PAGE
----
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Chapter 10: Muscular Tissue

Which connective tissue coat surrounds groups of muscle fibers, separating them into fasicles?
Perimysium bundles groups of muscle fibers into fasicles.
Which structure releases calcium ions to trigger muscle contraction?
The sarcoplasmic reticulum releases calcium ions to trigger muscle contraction.
Which of the following is the smallest: muscle fiber, thick filament, or myofibril? Which is largest?
The following are arranged from smallest to largest: thick filament, myofibril, muscle fiber.
Which proteins connect into the Z disc?
Actin and titin anchor into the Z disc.
Which proteins are present in the A band? In the I band?
A bands contain myosin, actin, troponin, tropomyosin, and titin; I bands contain actin, troponin, tropomyosin, and titin.
What happens to the I band and H zone as muscle contracts? Do the lengths of the thick and thin filaments change?
The I bands and H zones disappear during muscle contraction; the lengths of the thin and thick filaments do not change.
What would happen if ATP suddenly were not available after the sarcomere had started to shorten?
If ATP were not available, the cross-bridges would not be able to detach from actin. The muscles would remain in a state of rigidity, as occurs in rigor mortis.
What are three functions of ATP in muscle contraction?
Three functions of ATP in muscle contraction are the following: (1) Its hydrolysis by an ATPase activates the myosin head so it can bind to actin and rotate; (2) Its binding to myosin causes detachment from actin after the power stroke; and (3) It powers the pumps that transport calcium ions from the cytosol back into the sarcoplasmic reticulum.
Why is tension maximal at a sarcomere length of 2.2 micrometers?
A sarcomere length of 2.2 micrometers gives a generous zone of overlap between the parts of the thick filaments that have myosin heads and the thin filaments without the overlap's being so extensive that sarcomere shortening is limited.
What part of the sarcolemma contains acetylcholine receptors?
The part of the sarcolemma that contains acetylcholine receptors is the motor end plate.
Which steps in the contraction and relaxation in skeletal muscle fiber are part of excitation-contraction coupling?
Muscle action potential traveling along transverse tubule opens calcium ion release channels in the sarcoplasmic reticulum membrane, which allows calcium ions to flood into the sarcoplasm.

Calcium ion binds to troponin on the thin filament, exposing the binding sites for myosin.

Contraction; power strokes use ATP; myosin heads bind to actin, swivel, and release; thin filaments are pulled toward center of sarcomere.
Where inside a skeletal muscle fiber does production of ATP for muscle contraction occur?
Glycolysis, exchange of phosphate between creatine phosphate and ADP, and glycogen breakdown occur in the cytosol. Oxidation of pyruvic acid, amino acids, and fatty acids (aerobic cellular respiration) occurs in mitochondria.
What is the effect of the size of a motor unit on its strength of contraction? (Assume that each muscle fiber can generate about the same amount of tension)
Motor units having many muscle fibers are capable of more forceful contractions than those having only a few fibers.
What events occur during the latent period?
During the latent period, the muscle action potential sweeps over the sarcolemma and calcium ions are released from the sarcoplasmic reticulum.
What type of contraction occurs in your neck muscles while you are walking?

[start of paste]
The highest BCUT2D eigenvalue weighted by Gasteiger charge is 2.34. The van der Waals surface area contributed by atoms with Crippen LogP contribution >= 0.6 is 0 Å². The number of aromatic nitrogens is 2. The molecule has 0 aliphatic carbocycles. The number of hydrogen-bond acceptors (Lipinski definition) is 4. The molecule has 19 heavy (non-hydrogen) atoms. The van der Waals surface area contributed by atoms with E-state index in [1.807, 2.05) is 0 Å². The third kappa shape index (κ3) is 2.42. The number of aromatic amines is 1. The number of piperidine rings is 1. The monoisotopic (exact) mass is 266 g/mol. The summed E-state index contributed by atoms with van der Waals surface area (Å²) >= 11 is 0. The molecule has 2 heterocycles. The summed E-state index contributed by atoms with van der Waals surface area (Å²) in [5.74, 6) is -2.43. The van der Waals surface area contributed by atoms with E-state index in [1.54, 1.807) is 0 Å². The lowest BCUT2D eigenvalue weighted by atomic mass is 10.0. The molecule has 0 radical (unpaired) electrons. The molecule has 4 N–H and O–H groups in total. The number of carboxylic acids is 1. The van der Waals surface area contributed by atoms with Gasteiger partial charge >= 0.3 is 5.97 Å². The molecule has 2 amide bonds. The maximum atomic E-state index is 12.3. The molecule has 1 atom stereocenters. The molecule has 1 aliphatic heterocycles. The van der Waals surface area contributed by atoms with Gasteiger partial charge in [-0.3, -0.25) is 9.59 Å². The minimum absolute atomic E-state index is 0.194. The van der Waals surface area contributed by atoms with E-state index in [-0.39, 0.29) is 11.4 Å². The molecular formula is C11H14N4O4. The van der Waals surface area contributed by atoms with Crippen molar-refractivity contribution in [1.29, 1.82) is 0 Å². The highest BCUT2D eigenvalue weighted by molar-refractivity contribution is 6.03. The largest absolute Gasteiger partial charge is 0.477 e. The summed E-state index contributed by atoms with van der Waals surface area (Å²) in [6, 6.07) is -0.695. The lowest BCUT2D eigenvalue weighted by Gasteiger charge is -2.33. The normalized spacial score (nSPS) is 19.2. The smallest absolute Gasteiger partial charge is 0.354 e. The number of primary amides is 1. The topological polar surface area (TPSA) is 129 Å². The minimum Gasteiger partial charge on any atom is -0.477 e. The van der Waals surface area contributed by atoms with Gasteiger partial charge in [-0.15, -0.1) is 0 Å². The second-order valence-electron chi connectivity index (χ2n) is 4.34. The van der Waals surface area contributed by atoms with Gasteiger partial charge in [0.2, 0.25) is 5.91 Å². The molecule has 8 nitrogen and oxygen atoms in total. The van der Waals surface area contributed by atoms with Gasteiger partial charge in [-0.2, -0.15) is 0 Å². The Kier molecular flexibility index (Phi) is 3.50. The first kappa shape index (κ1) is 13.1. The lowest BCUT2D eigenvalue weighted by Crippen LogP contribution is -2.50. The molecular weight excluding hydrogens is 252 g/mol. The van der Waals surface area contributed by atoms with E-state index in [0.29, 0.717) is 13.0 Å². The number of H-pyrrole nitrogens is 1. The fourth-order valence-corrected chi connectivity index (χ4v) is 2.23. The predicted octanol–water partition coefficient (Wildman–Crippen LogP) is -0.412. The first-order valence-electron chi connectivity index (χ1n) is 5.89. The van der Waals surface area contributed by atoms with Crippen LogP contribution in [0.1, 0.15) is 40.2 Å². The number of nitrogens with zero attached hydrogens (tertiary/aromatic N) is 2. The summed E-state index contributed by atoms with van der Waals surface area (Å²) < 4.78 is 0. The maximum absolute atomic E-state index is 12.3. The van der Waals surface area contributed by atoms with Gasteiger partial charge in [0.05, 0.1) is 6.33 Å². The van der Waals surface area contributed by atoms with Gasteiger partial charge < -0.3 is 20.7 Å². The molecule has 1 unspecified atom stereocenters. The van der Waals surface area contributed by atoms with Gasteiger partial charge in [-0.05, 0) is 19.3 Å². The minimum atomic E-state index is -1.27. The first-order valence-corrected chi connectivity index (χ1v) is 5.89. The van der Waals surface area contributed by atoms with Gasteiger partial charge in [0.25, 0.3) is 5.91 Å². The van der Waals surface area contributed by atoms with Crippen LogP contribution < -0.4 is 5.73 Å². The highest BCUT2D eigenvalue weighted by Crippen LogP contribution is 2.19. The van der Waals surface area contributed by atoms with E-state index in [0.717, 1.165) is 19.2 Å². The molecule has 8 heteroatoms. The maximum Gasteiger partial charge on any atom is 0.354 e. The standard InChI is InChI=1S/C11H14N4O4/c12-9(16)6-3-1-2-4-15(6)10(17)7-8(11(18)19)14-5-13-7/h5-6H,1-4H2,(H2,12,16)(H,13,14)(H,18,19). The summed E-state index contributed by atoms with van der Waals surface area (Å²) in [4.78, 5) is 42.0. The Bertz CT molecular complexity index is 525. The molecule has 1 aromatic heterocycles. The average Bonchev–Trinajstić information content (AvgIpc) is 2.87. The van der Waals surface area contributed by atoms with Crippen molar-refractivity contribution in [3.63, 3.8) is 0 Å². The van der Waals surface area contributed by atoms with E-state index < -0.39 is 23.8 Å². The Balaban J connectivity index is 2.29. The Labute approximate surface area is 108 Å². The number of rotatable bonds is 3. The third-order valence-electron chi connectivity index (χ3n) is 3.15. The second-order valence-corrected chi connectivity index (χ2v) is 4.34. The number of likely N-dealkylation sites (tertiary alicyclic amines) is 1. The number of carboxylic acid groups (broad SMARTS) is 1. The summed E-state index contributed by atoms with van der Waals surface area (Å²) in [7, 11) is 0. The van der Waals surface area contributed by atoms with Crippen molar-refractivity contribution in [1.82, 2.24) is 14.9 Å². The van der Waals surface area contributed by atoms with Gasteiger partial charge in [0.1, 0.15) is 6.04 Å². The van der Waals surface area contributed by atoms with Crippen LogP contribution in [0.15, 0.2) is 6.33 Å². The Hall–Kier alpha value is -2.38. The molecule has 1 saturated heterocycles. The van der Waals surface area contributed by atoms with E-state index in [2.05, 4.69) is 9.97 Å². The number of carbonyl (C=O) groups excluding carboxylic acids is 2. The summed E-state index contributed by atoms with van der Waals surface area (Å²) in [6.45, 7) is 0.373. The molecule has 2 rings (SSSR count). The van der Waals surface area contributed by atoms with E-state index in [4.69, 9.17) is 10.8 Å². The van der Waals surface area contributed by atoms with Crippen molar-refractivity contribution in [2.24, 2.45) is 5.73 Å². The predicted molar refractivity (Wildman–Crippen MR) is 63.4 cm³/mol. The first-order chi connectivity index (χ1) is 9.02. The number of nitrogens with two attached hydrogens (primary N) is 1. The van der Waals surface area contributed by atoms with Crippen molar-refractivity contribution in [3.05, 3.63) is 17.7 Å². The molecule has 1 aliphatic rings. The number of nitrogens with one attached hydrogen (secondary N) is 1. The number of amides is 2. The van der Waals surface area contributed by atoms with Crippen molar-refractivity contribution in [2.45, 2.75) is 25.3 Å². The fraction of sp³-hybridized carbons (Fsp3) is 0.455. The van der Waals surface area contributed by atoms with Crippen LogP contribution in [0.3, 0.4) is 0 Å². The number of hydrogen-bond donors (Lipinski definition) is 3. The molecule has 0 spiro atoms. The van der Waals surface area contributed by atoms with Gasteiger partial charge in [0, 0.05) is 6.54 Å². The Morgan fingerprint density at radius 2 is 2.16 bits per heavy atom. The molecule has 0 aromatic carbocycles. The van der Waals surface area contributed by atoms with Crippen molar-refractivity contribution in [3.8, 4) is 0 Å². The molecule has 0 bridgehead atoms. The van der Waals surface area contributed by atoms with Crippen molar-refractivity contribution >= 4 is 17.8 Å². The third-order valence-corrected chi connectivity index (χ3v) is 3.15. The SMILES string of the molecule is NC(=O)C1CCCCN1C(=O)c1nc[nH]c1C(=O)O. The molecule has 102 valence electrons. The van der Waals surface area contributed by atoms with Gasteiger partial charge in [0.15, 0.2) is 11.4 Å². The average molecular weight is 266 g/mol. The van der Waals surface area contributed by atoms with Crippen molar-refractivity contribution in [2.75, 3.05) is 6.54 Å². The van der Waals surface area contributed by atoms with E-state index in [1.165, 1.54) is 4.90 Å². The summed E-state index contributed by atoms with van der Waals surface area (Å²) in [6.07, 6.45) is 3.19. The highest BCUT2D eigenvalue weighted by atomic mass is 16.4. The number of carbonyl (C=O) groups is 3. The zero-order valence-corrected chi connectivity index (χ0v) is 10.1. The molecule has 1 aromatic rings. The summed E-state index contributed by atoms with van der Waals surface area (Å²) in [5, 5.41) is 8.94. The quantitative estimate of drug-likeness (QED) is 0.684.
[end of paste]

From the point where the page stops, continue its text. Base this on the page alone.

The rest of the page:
Holding your head upright without movement involves mainly isometric contractions.
Which type of smooth muscle is more like cardiac muscle than skeletal muscle, with respect to both its structure and function?
Visceral smooth muscle is more like cardiac muscle; both contain gap junctions, which allow action potentials to spread from each cell to its neighbors.
Which part of a somite differentiates into skeletal muscle?
The myotome of a somite differentiates into skeletal muscle.
What is the functional unit of a skeletal muscle called?
A Sarcomere
What is the role of tropomyosin in skeletal muscles?
Tropomyosin serves as a contraction inhibitor by blocking the myosin binding sites on the actin molecules.
The oxygen-binding protein found in muscle cells is ________.
During muscle contraction, myosin cross bridges attach to which active sites?
Actin Filaments
The strongest muscle contractions are normally achieved by ________.
Increasing the stimulation up to the maximal stimulus.
True or False: Striated muscle cells are long and cylindrical with many nuclei.
True or False: Certain smooth muscle cells can actually divide to increase their numbers.
Rigor mortis occurs because ________.
No ATP is available to release attached actin and myosin molecules.
Muscle tone is ________.
A state of sustained partial contraction.
Hypothetically, if a muscle were stretched to the point where thick and thin filaments no longer overlapped, ________.
No muscle tension could be generated.
What is the main factor that determines the power of a muscle?
The total number of muscle cells available for contraction.
The main effect of the warm-up period of athletes, as the muscle contractions increase in strength, is to ________.
Enhance the availability of calcium and the efficiency of enzyme systems.
What produces the striations of a skeletal muscle cell?
The Arrangement of Myofilaments
The sliding filament model of contraction involves ________.
Actin and myosin sliding past each other and partially overlapping.
Excitation-contraction coupling requires which substances?
Calcium Ions and ATP
How much of the total body weight of an average adult is muscle tissue?
The different types of muscle tissue differ from each other by
Microscopic anatomy, location, and type of control.
What are the major functions of muscle?
Producing body movements, stabilizing body positions, storing and moving substances within the body, and generating heat.
This is the property of muscle that gives it the ability to stretch without damage.
This is the outermost layer of connective tissue surrounding a skeletal muscle.
The type of tendon formed when the connective tissue elements of a skeletal muscle extend as a broad flat layer.